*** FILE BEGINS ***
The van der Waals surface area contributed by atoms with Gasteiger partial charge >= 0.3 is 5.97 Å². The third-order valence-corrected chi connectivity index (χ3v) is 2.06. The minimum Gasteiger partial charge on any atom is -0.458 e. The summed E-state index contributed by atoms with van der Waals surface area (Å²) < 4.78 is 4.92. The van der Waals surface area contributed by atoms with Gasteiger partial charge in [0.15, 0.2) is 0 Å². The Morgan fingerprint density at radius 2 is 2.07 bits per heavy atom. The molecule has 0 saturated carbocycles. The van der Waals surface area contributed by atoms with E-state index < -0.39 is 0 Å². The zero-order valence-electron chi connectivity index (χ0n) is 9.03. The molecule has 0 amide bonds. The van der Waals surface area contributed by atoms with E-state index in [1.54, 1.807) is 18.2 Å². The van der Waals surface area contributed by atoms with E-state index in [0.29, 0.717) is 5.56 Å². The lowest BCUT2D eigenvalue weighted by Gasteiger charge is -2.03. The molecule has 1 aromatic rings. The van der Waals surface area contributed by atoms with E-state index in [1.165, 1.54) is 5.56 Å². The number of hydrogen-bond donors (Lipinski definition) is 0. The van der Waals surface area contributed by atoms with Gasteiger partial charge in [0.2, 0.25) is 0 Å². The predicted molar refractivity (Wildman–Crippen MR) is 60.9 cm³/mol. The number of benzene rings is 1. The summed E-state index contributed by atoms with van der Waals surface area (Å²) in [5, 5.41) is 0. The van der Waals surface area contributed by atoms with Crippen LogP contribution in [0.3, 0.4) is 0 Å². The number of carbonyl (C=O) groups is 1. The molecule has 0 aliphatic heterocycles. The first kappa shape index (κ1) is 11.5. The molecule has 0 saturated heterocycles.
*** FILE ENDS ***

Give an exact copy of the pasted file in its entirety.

The van der Waals surface area contributed by atoms with Gasteiger partial charge >= 0.3 is 5.97 Å². The third-order valence-corrected chi connectivity index (χ3v) is 2.06. The minimum Gasteiger partial charge on any atom is -0.458 e. The summed E-state index contributed by atoms with van der Waals surface area (Å²) < 4.78 is 4.92. The van der Waals surface area contributed by atoms with Gasteiger partial charge in [0.15, 0.2) is 0 Å². The Morgan fingerprint density at radius 2 is 2.07 bits per heavy atom. The molecule has 0 saturated carbocycles. The van der Waals surface area contributed by atoms with E-state index < -0.39 is 0 Å². The zero-order valence-electron chi connectivity index (χ0n) is 9.03. The molecule has 0 amide bonds. The van der Waals surface area contributed by atoms with E-state index in [1.54, 1.807) is 18.2 Å². The van der Waals surface area contributed by atoms with E-state index in [0.29, 0.717) is 5.56 Å². The lowest BCUT2D eigenvalue weighted by Gasteiger charge is -2.03. The molecule has 1 aromatic rings. The van der Waals surface area contributed by atoms with E-state index in [1.165, 1.54) is 5.56 Å². The number of hydrogen-bond donors (Lipinski definition) is 0. The van der Waals surface area contributed by atoms with Gasteiger partial charge in [0.2, 0.25) is 0 Å². The predicted molar refractivity (Wildman–Crippen MR) is 60.9 cm³/mol. The number of benzene rings is 1. The summed E-state index contributed by atoms with van der Waals surface area (Å²) in [5, 5.41) is 0. The van der Waals surface area contributed by atoms with Crippen LogP contribution in [0.3, 0.4) is 0 Å². The number of carbonyl (C=O) groups is 1. The molecule has 0 aliphatic heterocycles. The first kappa shape index (κ1) is 11.5. The molecule has 0 saturated heterocycles.